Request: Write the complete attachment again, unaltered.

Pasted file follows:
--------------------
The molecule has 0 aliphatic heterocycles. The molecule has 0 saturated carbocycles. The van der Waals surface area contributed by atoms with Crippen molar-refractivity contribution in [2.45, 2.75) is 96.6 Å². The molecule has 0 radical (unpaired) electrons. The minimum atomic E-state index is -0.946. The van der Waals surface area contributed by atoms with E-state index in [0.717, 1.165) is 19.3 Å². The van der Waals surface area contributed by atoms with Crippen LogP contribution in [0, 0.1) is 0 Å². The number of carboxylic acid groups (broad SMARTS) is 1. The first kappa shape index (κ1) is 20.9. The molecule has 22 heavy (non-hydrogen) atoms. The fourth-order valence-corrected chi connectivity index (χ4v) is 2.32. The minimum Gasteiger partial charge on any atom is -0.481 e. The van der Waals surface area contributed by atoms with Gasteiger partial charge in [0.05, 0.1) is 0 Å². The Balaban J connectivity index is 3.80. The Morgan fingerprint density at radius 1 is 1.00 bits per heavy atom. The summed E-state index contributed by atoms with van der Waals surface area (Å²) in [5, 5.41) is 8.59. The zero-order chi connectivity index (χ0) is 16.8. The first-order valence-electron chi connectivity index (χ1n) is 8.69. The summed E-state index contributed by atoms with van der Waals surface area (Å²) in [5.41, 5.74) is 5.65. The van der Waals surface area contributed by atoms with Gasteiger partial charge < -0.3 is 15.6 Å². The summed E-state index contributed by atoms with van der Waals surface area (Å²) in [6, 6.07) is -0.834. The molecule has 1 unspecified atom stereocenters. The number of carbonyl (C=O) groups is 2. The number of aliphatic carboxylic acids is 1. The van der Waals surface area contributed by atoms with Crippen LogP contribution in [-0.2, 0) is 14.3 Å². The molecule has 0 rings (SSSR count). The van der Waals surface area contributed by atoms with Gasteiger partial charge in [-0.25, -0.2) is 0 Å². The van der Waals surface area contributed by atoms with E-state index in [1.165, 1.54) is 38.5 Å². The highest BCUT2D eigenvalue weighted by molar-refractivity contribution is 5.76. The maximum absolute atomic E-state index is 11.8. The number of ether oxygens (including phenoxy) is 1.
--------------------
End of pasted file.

The molecule has 0 aliphatic heterocycles. The molecule has 0 saturated carbocycles. The van der Waals surface area contributed by atoms with Crippen molar-refractivity contribution in [2.45, 2.75) is 96.6 Å². The molecule has 0 radical (unpaired) electrons. The minimum atomic E-state index is -0.946. The van der Waals surface area contributed by atoms with E-state index in [0.717, 1.165) is 19.3 Å². The van der Waals surface area contributed by atoms with Crippen LogP contribution in [0, 0.1) is 0 Å². The number of carboxylic acid groups (broad SMARTS) is 1. The first kappa shape index (κ1) is 20.9. The molecule has 22 heavy (non-hydrogen) atoms. The fourth-order valence-corrected chi connectivity index (χ4v) is 2.32. The minimum Gasteiger partial charge on any atom is -0.481 e. The van der Waals surface area contributed by atoms with Gasteiger partial charge in [0.05, 0.1) is 0 Å². The Balaban J connectivity index is 3.80. The Morgan fingerprint density at radius 1 is 1.00 bits per heavy atom. The summed E-state index contributed by atoms with van der Waals surface area (Å²) in [5, 5.41) is 8.59. The zero-order chi connectivity index (χ0) is 16.8. The first-order valence-electron chi connectivity index (χ1n) is 8.69. The summed E-state index contributed by atoms with van der Waals surface area (Å²) in [5.41, 5.74) is 5.65. The van der Waals surface area contributed by atoms with Gasteiger partial charge < -0.3 is 15.6 Å². The summed E-state index contributed by atoms with van der Waals surface area (Å²) in [6, 6.07) is -0.834. The molecule has 1 unspecified atom stereocenters. The number of carbonyl (C=O) groups is 2. The number of aliphatic carboxylic acids is 1. The van der Waals surface area contributed by atoms with Crippen LogP contribution in [-0.2, 0) is 14.3 Å². The molecule has 0 rings (SSSR count). The van der Waals surface area contributed by atoms with Gasteiger partial charge in [-0.25, -0.2) is 0 Å². The van der Waals surface area contributed by atoms with E-state index in [1.165, 1.54) is 38.5 Å². The highest BCUT2D eigenvalue weighted by molar-refractivity contribution is 5.76. The maximum absolute atomic E-state index is 11.8. The number of ether oxygens (including phenoxy) is 1.